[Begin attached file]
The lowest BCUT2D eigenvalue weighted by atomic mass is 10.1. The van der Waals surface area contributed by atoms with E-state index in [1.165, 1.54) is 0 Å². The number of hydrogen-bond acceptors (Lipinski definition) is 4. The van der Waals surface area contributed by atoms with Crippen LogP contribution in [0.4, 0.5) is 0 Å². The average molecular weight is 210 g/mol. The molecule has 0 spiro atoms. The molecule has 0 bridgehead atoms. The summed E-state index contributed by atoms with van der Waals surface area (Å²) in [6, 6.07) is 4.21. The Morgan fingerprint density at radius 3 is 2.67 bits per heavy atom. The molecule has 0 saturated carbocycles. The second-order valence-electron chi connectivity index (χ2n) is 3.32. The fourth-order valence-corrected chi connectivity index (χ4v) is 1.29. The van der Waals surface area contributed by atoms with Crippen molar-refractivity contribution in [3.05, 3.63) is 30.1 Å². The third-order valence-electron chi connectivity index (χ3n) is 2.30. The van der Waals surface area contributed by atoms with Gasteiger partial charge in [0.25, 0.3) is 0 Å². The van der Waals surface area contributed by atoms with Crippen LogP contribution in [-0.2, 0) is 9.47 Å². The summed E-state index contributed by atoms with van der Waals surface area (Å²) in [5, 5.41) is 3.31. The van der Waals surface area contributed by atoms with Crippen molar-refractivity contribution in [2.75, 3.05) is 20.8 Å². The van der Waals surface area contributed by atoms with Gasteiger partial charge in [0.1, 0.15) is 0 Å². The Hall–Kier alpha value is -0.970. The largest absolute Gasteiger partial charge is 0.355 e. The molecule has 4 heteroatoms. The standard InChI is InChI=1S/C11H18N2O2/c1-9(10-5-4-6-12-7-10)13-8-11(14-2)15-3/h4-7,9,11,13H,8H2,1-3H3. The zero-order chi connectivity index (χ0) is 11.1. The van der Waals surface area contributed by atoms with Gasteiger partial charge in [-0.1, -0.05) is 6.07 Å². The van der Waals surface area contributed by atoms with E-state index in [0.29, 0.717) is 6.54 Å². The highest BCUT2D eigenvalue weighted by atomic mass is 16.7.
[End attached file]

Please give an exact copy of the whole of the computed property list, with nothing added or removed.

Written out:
The lowest BCUT2D eigenvalue weighted by atomic mass is 10.1. The van der Waals surface area contributed by atoms with E-state index in [1.165, 1.54) is 0 Å². The number of hydrogen-bond acceptors (Lipinski definition) is 4. The van der Waals surface area contributed by atoms with Crippen LogP contribution in [0.4, 0.5) is 0 Å². The average molecular weight is 210 g/mol. The molecule has 0 spiro atoms. The molecule has 0 bridgehead atoms. The summed E-state index contributed by atoms with van der Waals surface area (Å²) in [6, 6.07) is 4.21. The Morgan fingerprint density at radius 3 is 2.67 bits per heavy atom. The molecule has 0 saturated carbocycles. The second-order valence-electron chi connectivity index (χ2n) is 3.32. The fourth-order valence-corrected chi connectivity index (χ4v) is 1.29. The van der Waals surface area contributed by atoms with Crippen molar-refractivity contribution in [3.05, 3.63) is 30.1 Å². The third-order valence-electron chi connectivity index (χ3n) is 2.30. The van der Waals surface area contributed by atoms with Gasteiger partial charge in [0.25, 0.3) is 0 Å². The van der Waals surface area contributed by atoms with Crippen LogP contribution in [-0.2, 0) is 9.47 Å². The summed E-state index contributed by atoms with van der Waals surface area (Å²) in [5, 5.41) is 3.31. The van der Waals surface area contributed by atoms with Crippen molar-refractivity contribution in [2.75, 3.05) is 20.8 Å². The van der Waals surface area contributed by atoms with Gasteiger partial charge in [0.1, 0.15) is 0 Å². The Hall–Kier alpha value is -0.970. The largest absolute Gasteiger partial charge is 0.355 e. The molecule has 4 heteroatoms. The standard InChI is InChI=1S/C11H18N2O2/c1-9(10-5-4-6-12-7-10)13-8-11(14-2)15-3/h4-7,9,11,13H,8H2,1-3H3. The zero-order chi connectivity index (χ0) is 11.1. The van der Waals surface area contributed by atoms with Gasteiger partial charge in [-0.1, -0.05) is 6.07 Å². The van der Waals surface area contributed by atoms with E-state index in [0.29, 0.717) is 6.54 Å². The highest BCUT2D eigenvalue weighted by atomic mass is 16.7.